The U.S. Department of Commerce last week announced extensive modifications to its antidumping duty and countervailing duty regulations, which are intended to improve enforcement activities designed to defend U.S. companies from unfair and illegal trade practices.
The near 300-page final document represents “the most comprehensive updates to trade enforcement in more than two decades” aiming to close loopholes and address inefficiencies following a years-long rulemaking process.
The new regulations apply to various aspects of AD/CVD proceedings, including:
- Standalone rules governing circumvention inquiries and determinations;
- Rules for Commerce to assist U.S. Customs and Border Protection in combating duty evasion;
- Rules to prevent abuse of new shipper reviews;
- Rules updating the procedures and standards for scope inquiries and rulings; and
- Revised timeline for submitting comments pertaining to industry support.
Commerce notes that the final regulations take into consideration comments from the public on the draft regulations, which were published on August 13, 2020. A detailed explanation of various modifications from the proposed rule to the final rule, along with specific responses to comments is included in the Federal Register notice.
Certain parts of the rule will be effective within 30 days of the September 20, 2021 publication date (October 20, 2021) while other parts will be effective within 45 days (November 4, 2021).
Effective October 20, 2021:
- Deadlines for submission of comments re industry support in AD/CVD proceedings (19 C.F.R. § 351.203(g)). Commerce sets out deadlines for comments on industry support no later than five business days before the scheduled date of initiation and for rebuttal comments no later than two calendar days from the time limit for filing comments.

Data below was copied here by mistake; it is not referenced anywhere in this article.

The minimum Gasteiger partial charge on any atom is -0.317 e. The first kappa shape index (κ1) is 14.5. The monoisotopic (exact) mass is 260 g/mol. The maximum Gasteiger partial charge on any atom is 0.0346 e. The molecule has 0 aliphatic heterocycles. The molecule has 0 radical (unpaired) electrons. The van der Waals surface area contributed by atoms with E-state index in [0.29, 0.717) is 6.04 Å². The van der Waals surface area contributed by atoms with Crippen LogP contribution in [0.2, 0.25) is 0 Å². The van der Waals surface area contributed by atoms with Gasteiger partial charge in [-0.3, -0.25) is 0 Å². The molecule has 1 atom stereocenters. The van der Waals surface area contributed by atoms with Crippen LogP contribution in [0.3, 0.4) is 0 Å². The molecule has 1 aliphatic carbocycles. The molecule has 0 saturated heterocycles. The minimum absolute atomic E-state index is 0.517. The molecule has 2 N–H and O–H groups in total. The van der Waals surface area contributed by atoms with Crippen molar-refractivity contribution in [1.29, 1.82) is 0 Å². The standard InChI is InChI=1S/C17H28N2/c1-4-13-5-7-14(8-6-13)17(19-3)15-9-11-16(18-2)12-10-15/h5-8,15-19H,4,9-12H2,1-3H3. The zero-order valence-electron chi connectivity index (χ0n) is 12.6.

- ‘New shipper’ reviews (19 C.F.R. § 351.214).
This covers a procedure by which “new shippers” can obtain their own individual dumping margin or countervailable subsidy rate on an expedited basis. The new regulation also clarifies the circumstances when Commerce will grant a new shipper review and establishes the specific factors to be considered “bona fide sales” in determining whether the sales at issue constitute under the AD and CVD laws.
- Documentation requirements (19 C.F.R. § 351.214(b)(2)(v)(D), (E))
Detailed new documentation and certification requirements have been established in connection with an exporter or producer requesting a new shipper review. The new regulation also empowers Commerce to rescind the new shipper review if the necessary information regarding the bona fide sale issue is not on record, or if the exporter or producer failed to demonstrate the existence of such a sale to an unaffiliated customer.
- Certifications (19 C.F.R. § 351.228)
This codifies Commerce’s existing practice to require certifications in certain proceedings, setting out procedures for compliance and “consequences” for non-compliance with the requirements.
- Importer reimbursement certifications (19 C.F.R. § 351.402(f))
Importers are now required to certify with CBP before liquidation of its entry (irrespective of any agreement for the payment or reimbursement of AD/CVDs by the exporter or producer).
Effective November 4, 2021:
- Scope matters in AD and CVD proceedings (19 C.F.R. § 351.225).
- Circumvention of AD and CVD orders (19 C.F.R. § 351.226).
- Covered merchandise referrals received from CBP (19 C.F.R. § 351.227).
- Certain procedures for access to business proprietary information in AD/CVD proceedings (19 C.F.R. §§ 351.103(d), 351.305).
Additional information on the new regulations can be found in the Federal Register notice and the updated AD/CVD FAQ section on trade.gov.